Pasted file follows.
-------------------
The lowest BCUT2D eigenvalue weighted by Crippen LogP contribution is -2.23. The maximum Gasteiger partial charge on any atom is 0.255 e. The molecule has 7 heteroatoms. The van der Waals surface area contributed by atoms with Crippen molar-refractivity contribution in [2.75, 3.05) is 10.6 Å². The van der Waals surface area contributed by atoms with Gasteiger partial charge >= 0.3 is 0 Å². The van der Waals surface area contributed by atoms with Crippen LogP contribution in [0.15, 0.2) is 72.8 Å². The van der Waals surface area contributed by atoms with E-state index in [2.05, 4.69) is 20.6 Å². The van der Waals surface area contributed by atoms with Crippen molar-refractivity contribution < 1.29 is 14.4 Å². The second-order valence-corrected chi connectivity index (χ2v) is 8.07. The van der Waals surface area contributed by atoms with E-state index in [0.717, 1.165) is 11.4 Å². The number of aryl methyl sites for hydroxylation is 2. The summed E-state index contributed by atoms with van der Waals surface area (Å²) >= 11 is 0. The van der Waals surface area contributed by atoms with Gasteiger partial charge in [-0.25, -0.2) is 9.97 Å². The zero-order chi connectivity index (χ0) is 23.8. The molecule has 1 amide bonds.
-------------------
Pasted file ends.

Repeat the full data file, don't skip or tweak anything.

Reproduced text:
The lowest BCUT2D eigenvalue weighted by Crippen LogP contribution is -2.23. The maximum Gasteiger partial charge on any atom is 0.255 e. The molecule has 7 heteroatoms. The van der Waals surface area contributed by atoms with Crippen molar-refractivity contribution in [2.75, 3.05) is 10.6 Å². The van der Waals surface area contributed by atoms with Gasteiger partial charge >= 0.3 is 0 Å². The van der Waals surface area contributed by atoms with Crippen LogP contribution in [0.15, 0.2) is 72.8 Å². The van der Waals surface area contributed by atoms with E-state index in [2.05, 4.69) is 20.6 Å². The van der Waals surface area contributed by atoms with Crippen molar-refractivity contribution < 1.29 is 14.4 Å². The second-order valence-corrected chi connectivity index (χ2v) is 8.07. The van der Waals surface area contributed by atoms with E-state index in [0.717, 1.165) is 11.4 Å². The number of aryl methyl sites for hydroxylation is 2. The summed E-state index contributed by atoms with van der Waals surface area (Å²) >= 11 is 0. The van der Waals surface area contributed by atoms with Gasteiger partial charge in [-0.25, -0.2) is 9.97 Å². The zero-order chi connectivity index (χ0) is 23.8. The molecule has 1 amide bonds.